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Performance Management in Agile Organisations

2nd, October 2017
 
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by Tom Haak
 
in  Blog
 
tagged 

performance management

On September 27, 2017, I participated in a Meetup of the Agile HR community. The theme of the meetup: How to redesign performance management for an agile world. At the meetup I gave a short presentation, sharing some of my views on the subject.

Performance Management: Why?

There are several objectives of performance management.

  1. Development. Give people and teams feedback, that can be used to become better, for current and future roles.
  2. Direction. Help people and teams to move in the required direction.
  3. Recognition. Give people and teams recognition for their accomplishments and efforts.
  4. Pay. Gather input that can be used to determine the right pay levels, for individuals and teams.

If done well, the performance management process should lead to an increased engagement and increased productivity of the teams and the individuals being part of an organisation.

Performance Management as we do not like it

In the last years, performance management has got a somewhat negative connotation. The typical performance management processes as used in many organisations (still today) had some negative aspects:

  • Too slow (often designed around an annual cycle)
  • Too much top-down (the manager appraises his people)
  • Too paternalistic (“As I am your senior, you can learn a lot from me”)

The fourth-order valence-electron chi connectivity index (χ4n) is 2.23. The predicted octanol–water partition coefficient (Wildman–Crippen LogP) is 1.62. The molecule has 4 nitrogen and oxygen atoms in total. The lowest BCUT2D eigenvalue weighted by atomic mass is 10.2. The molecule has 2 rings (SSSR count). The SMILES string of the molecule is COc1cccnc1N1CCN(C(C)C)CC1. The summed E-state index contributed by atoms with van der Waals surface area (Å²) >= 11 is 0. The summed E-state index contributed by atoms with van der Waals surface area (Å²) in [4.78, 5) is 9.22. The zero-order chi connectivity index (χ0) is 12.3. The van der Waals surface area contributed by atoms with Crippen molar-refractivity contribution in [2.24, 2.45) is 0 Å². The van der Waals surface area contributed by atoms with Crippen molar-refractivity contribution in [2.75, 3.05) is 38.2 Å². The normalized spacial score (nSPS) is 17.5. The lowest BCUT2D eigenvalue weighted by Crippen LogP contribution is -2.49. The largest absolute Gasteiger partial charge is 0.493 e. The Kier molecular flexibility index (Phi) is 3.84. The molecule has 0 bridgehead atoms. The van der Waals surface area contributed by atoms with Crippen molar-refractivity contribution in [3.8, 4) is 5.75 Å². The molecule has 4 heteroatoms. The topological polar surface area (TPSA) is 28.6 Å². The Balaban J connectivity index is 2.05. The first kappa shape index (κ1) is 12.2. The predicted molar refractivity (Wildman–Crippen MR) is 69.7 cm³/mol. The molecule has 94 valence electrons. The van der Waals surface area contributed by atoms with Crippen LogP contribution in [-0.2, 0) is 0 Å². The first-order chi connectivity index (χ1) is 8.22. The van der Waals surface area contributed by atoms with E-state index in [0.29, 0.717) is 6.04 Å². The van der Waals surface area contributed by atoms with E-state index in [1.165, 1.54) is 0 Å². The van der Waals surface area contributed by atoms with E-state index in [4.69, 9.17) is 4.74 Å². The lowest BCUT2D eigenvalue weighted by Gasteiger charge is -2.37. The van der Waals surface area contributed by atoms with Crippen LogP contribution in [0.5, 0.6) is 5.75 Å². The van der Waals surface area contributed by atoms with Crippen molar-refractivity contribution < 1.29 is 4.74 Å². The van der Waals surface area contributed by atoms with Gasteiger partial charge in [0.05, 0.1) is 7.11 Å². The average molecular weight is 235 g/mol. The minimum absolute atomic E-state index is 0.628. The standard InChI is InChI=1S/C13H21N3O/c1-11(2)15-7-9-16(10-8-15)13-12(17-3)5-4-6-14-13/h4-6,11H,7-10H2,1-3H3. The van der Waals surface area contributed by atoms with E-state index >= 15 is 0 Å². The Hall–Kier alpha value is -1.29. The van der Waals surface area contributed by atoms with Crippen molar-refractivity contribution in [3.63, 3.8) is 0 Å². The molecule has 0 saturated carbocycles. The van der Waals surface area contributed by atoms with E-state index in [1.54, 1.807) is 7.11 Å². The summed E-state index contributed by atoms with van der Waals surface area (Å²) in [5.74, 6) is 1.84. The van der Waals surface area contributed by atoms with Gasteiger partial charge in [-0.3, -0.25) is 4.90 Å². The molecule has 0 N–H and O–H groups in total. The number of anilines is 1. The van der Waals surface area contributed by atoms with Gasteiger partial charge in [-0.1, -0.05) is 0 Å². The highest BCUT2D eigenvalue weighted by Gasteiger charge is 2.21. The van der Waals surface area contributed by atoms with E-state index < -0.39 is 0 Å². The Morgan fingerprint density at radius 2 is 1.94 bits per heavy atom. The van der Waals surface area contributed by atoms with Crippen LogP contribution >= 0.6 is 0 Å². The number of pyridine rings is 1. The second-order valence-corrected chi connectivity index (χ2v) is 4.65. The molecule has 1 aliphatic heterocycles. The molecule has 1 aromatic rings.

• Too dependent on managers with generally poor feedback skills
  • Too much driven by the organisation (we determine what we would like to see, and then rate against our criteria)
  • Resulting in ratings (“Your overall rating is a 3.5”)
  • Too complex (often long lists with criteria)
  • Not very actionable
  • Too much connected to pay, not enough to development

What do we see today?

Recently many organisations have made attempts to redesign their performance management process. What do we see today?

  • The frequency of feedback has gone up
  • Feedback apps, as Impraise and TruQu, are gaining traction
  • Using multiple raters (360) is becoming mainstream
  • A move away from ratings (but some early adapters are already moving back…)
  • A focus on “Good conversations”
  • A tendency to make the feedback more superficial (“Good job!”)
  • Still relying very much on humans to gather and give the feedback
  • Still very much an internal focus (“We have to organise this for our organisation’)
  • Still a desire for a standardised organisation-wide solution

Designing Performance Management for agile organisations

What are elements to consider when preparing your design criteria for the design of a performance management process that is suitable for organisations that have adopted agile ways of working?

1. One or more processes?

As summarised in the visual with this article, the performance management process is serving various objectives. Question is if it is wise to try to serve all objectives with one process. Some examples of alternatives:

  • Focus on development, and design other processes for the other objectives
  • Carve out recognition. Giving recognition is relatively easy to organise, and probably it doesn’t need a lot of process (more a mind-set)